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Saturday, January 15, 2005

Lutherans Stand Still

The Evangelical Lutheran Church of America just released its recommendations on ministering to Gays and Lesbians. The Report recommends no change in the policy prohibiting the ordination of Gay ministers in sexual relationships. However the report gives individual congregations the rights to make their own decisions about offering blessings to Same Sex Weddings. In other words, they decided to agree to disagree.

Most notably, they said:

Such an exercise of pastoral care should be understood as a matter quite distinct from and in no way equivalent to marriage. Indeed, this church holds that “Marriage is a lifelong covenant of faithfulness between a man and a woman.”(Message on Sexuality: Some Common Convictions, 1996) The mandate of the 2001 ELCA Churchwide Assembly did not envision the present secular debate over gay marriage and the task force mandate does not involve addressing those public concerns. The Lutheran tradition distinguishes between marriage as a civil matter, bound to the regulations and approval of society, and the blessing of such a union. Such a blessing does not remove sin from marriage, but prayerfully grounds marriage in God’s
promise of life and forgiveness.

Good analysis of the ELCA report in today's Strib letters:

One striking aspect of the ELCA's stance on gay and lesbian clergy and same-sex unions is that it acknowledges that taking a very few passages of the Bible literally while wholly ignoring many others is a difficult stance to justify without controversy.

By only picking on gay people and ignoring certain meat eaters, those who work on Sunday or others who break hundreds of biblical admonitions cheapens the faith and cheapens all the beliefs of the Evangelical Lutheran Church in America.

But it acknowledges that, while opinion is moving, it is still a contentious issue and not one that needs action today.

Unfortunately, our state legislators will make no such acknowledgment. They will again try to use a few Bible passages to beat down the gay people of Minnesota and deny them any right to join in civil marriage, any right to provide for their families and any right to live good, happy, productive lives in this state.

We the people of this state must follow the lead of the ELCA and leave well enough alone and allow for differing opinion.

Gregory King, Minneapolis

King is right. I hope that some local ELCA bishops will oppose the Bachmann amendment publically.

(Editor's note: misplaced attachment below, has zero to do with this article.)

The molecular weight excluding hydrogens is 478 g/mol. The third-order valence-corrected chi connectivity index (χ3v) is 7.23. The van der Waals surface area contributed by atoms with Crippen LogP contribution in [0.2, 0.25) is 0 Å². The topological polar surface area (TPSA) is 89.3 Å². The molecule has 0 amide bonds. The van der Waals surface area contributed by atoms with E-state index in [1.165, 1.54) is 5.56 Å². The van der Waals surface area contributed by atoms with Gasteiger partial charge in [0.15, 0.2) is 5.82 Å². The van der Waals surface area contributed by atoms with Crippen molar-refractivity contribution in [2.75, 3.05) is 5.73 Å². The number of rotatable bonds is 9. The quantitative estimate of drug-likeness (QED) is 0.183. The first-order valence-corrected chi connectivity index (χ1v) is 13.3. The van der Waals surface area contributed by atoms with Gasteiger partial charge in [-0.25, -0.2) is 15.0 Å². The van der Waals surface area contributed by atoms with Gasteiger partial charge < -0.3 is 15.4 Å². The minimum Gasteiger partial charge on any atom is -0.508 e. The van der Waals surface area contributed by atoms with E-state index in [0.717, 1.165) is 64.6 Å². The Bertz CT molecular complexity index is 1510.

Another letter writer claims:

Not black and white

The new report on homosexuality by the Evangelical Lutheran Church in America (Star Tribune, Jan. 14) might appear weak in its ambiguity, but its strength is in its implied acknowledgement of two fundamental truths: Answers to spiritual matters are seldom as black and white as we humans would like them, and the individual conscience is as legitimate as the collective conscience of the church hierarchy.

Somewhere along my spiritual journey I came to believe that the church's role should be to help us continually seek the truth rather than force its version of the truth down our eternal souls.

Cory Gideon Gunderson, Lakeville.

Compare the Lutheran Response on this issue, with that of the Catholic Church. Two inclusive Priests have retired and David Pence was called for comment:

David Pence, spokesman for the Ushers of the Eucharist, a Twin Cities group of Catholic laymen that tried to stop local gay Catholics from taking communion last year, said he thinks Wertin's retirement was overdue. "He has abused the priesthood," Pence said. "He's teaching the absolute opposite of the Catholic doctrine."

Yesterday's Strib includes this letter:

Practice inclusion

I was appalled by recent reactions to the resignations of the Rev. George Wertin of St. Joan of Arc Catholic Church and the Rev. Stephen O'Gara of the Church of St. Thomas the Apostle (Star Tribune, Jan. 12).

Critics of the priests' work touted their departures as overdue and claimed they represented the opposite of the Catholic doctrine.

Many of these same Catholics wonder why younger generations consider leaving the faith. It is because those leaders who attempt to effect change consistent with the overall loving, accepting message of Christianity face pressures from those who would have us remain exclusive and intolerant.

In a world such as ours, we can no longer survive with intolerance. We must instead look to the larger, more important messages of love, rather than entangle ourselves in the divisive and controversial issues that miss the larger point.

I choose to remain Catholic because I believe that Catholicism's fundamental values of love should guide our path and should always be the test for challenges the church faces.